Tuesday, September 27, 2011

Don’t Be Fooled by Common Nutrition Myths

As a registered dietitian, I find I spend a fair amount of time with clients debunking myths they’ve accumulated over the years. With so many “quick-fix” diet options out there many times people don’t know where to start and what information is correct. I’ve compiled some of the most common myths here:

1.) Watching your weight means no snacking.
Result: Less weight-loss success, more hunger, fatigue

Snacking is vital to a healthy and active lifestyle, helping to manage hunger by keeping your metabolic engine running at a more constant pace. Any healthy-eating plan should allow for one or two snacks per day: something nutritious and satisfying.

What to snack on: Sticking close to the 200-250 calorie range, choose calcium-rich low-fat dairy foods, full-of-fiber nuts, or naturally sweet, low-calorie fruit.

2.) Skipping meals can help lose weight
Result: Slowing metabolism, over-eating, too many calories

Many people think that by skipping a meal, they will be eating less food and therefore lose weight. If you skip a meal, your body will think that you are in starvation mode and therefore slow down the metabolism to compensate. Eating small frequent meals help to balance your calorie intake and also keep your blood sugar level balanced. Instead of eating 3 big meals, try to eat 5 - 6 smaller meals throughout the day.

3.) If I exercise I can eat whatever I want
Result: More calories in than out

Weight loss is a matter of calories in versus calories out. So long as you expend more calories in your daily activities than you take in eating, you can lose weight. To lose one pound of weight, you must eliminate 3,500 calories by increasing the calories you burn in your activity, reducing how much many calories you eat or some combination of the two.

4.) You can eat more foods if they are low fat or fat free.
Result: See the words fat free= consuming much more than you should.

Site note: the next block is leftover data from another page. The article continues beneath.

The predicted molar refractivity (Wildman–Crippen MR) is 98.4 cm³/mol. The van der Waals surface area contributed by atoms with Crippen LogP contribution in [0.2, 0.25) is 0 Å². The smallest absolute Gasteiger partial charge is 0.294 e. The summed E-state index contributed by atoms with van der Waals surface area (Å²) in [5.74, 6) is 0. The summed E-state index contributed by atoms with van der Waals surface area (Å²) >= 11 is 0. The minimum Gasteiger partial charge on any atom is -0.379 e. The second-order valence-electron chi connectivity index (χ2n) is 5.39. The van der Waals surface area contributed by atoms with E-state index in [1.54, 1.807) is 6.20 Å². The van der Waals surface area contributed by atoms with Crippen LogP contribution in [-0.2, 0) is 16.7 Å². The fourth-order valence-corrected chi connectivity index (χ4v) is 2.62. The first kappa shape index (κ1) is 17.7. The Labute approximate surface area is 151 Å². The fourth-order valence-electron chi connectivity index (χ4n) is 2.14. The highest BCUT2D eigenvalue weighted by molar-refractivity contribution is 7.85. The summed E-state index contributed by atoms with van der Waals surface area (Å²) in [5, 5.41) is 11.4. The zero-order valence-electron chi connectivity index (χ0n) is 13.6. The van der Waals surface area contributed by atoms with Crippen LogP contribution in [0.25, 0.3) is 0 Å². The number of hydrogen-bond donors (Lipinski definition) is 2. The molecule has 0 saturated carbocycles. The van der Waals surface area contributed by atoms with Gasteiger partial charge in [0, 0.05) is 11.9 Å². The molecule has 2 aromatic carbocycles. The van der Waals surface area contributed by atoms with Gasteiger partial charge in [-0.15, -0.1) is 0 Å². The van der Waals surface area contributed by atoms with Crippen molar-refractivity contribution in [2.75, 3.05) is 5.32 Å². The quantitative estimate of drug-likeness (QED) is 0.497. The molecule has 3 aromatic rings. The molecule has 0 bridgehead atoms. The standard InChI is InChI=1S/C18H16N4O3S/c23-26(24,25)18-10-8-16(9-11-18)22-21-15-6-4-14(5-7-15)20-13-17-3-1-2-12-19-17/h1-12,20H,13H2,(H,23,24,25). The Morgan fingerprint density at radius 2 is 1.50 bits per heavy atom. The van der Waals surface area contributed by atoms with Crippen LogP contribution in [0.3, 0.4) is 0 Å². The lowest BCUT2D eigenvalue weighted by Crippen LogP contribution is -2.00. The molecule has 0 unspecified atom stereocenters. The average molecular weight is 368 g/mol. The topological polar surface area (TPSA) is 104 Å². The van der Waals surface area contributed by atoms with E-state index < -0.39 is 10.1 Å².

Low fat or fat free does not mean calorie free. Many times, these products are slightly lower in calories than the full fat version but this is not always the case. Usually, when the fat is taken out, sugar and other carbohydrates are added in to keep the taste. The next time you compare the calories of these products, you might be surprised that they are the same if not more. Remember that weight comes down to calories, not fat!

5.) All vegetarians are healthy eaters.
Result: One can make food choices that contribute to weight gain by eating large amounts of high-fat, high-calorie foods as well as food with little or no nutritional value.

Research shows that people who follow a vegetarian eating plan, on average, eat fewer calories and less fat than non-vegetarians. However, the term vegetarian is not synonymous with health, as there are a lot of high fat, high calorie ‘vegetarian’ food items on the market. Healthy nutrition comes down to choosing nutritious foods within the recommended amounts and limiting foods high in fat, sugar and calories. These facts hold true for those people who choose to include animal products into their diets as well as those who do not.

Those are just a few of the common questions I get each day. If you have any other myth vs. reality questions please contact me directly at ambermassey@texashealth.org or if you have a question visit www.texashealth.org/askamber.

Amber Massey RD, LD
Registered Dietitian
Executive Health Program
Texas Health Harris Methodist Hospital Fort Worth

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